Ohio voters go to the polls tomorrow to vote on approving a recently passed public sector labor law, and a new survey from Public Policy Polling finds that 59 percent of those voters are against the law. Senate bill 5, passed by the Ohio legislature and signed by Republican governor John Kasich, requires public employees contribute to their health insurance and pension plans as well as limiting collective bargaining for those employees.Read more
Those on the left are wont to complain that government employees are under assualt these days because GOP politicians are going after public sector unions and generous deals they've leveraged through collective bargaining. The standard defense of civil service workers is, yes, they might have good benefits and more job stability but these things are necessary because public sector workers earn significantly less than private sector counterparts.Read more
The Hill reports that the International Association of Fire Fighters (IAFF), an AFL-CIO affiliated union, is out with a new ad campaign urging Congress to pass a provision of the president's jobs bill being brought to the Senate floor this week. The provision allots $35 billion to the states to allow "400,000 teachers and first responders to keep their jobs and get their jobs back," according to Harry Reid, although the majority leader admitted yesterday some of that money wouldn't go to creating or keeping jobs.
Watch the video below, which tells viewers to urge their senators to "vote to fix public safety":Read more
We all suspected this was the case, but you're always surprised when one of the most powerful Democrats in the country just comes out and demonstrates the extent to which his party is beholden to public sector union campaign cash:Read more
A new survey of 1,000 registered voters has found that 60 percent of respondents say state employees should contribute more to their pension fund, and 60 percent also say they are against raising taxes to pay for state budget shortfalls. The poll was conducted by veteran Democratic pollster Douglas Schoen on behalf of the Manhattan Institute. Schoen writes more about his poll's findings in the Wall Street Journal:Read more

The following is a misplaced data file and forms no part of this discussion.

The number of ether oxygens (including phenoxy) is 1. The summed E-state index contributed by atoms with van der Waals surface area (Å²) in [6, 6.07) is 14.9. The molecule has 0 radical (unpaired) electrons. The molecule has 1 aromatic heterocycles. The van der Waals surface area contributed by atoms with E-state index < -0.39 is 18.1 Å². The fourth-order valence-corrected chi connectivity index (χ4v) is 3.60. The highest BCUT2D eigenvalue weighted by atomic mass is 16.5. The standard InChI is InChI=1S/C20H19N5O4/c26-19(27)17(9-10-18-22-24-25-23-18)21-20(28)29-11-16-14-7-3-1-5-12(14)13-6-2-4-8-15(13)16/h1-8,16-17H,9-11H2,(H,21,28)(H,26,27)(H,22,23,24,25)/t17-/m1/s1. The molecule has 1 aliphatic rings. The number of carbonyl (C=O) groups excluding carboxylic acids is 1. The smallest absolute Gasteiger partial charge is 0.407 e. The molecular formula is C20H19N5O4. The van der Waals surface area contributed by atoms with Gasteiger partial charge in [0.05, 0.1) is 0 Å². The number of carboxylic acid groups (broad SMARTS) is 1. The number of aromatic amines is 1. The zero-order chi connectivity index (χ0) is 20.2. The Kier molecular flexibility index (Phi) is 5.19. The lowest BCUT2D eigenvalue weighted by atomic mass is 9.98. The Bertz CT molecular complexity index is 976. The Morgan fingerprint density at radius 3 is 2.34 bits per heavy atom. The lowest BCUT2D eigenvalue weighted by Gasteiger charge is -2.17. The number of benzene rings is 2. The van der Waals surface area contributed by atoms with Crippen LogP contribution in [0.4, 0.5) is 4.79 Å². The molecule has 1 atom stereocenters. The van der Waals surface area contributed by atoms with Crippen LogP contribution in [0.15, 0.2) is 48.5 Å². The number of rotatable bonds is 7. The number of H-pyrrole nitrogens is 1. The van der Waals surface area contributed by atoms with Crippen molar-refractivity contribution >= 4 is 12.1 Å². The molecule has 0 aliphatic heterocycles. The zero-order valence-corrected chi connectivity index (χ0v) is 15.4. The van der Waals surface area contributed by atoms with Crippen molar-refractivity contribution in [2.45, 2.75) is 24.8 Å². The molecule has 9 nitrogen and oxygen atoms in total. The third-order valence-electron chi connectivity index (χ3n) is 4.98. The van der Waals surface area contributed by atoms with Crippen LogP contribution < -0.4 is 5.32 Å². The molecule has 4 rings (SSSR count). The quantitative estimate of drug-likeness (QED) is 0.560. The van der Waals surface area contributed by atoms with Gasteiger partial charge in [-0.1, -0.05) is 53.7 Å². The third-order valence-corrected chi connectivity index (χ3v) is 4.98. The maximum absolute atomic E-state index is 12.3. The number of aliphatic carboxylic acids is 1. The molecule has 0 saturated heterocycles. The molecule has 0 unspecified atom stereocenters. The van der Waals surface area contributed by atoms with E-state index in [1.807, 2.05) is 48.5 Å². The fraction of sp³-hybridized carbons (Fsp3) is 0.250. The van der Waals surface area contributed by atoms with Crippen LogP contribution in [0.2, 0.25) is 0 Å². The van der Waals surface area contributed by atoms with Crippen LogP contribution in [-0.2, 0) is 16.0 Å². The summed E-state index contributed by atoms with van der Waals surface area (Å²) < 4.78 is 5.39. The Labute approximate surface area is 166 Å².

Richard Trumka, president of the AFL-CIO, said today that unions are not deterred at all by their failure to overturn Wisconsin governor Scott Walker's law curbing public employee unions' power through recent state supreme court and state senate elections.Read more
Paging Gov. Scott Walker: Public sector workers are breaking municipal budgets, too.
Score this one as an error: Judge declares Roger Clemens case a mistrial.Read more
It's really quite remarkable that the problems of public pensions were even allowed to get this bad:
U.S. state and local governments will need to raise taxes by $1,398 per household every year for the next 30 years if they are to fully fund their pension systems, a study released on Wednesday said.Read more
Over at the Washington Post, Greg Sargent blogs that the Cato Institute is claiming that a new advertisement by Crossroads GPS, a conservative non-profit founded by Karl Rove, “distorts” the libertarian think tank’s data. The ad comes in response to the Wisconsin public-sector union battle and references a report authored by Cato’s Chris Edwards from March of 2010.Read more
Crossroads GPS, the policy arm of the Karl Rove-backed American Crossroads PAC that was instrumental in the 2010 election, has just started running a national ad attacking the link between public sector unions and Democrats. You can bet this is just an opening salvo in what will be a significant debate during next year's election:
Scott Walker, Wisconsin’s new governor, has brought on a showdown with public sector unions and their Democratic allies in his state. He seeks to get most state workers to pay for their pension and health benefits, to narrow collective bargaining to wages, to stop the state from collecting union dues, and to require annual union certification elections. In response, the unions have launched two weeks of angry protests in Madison, the state’s capital.Read more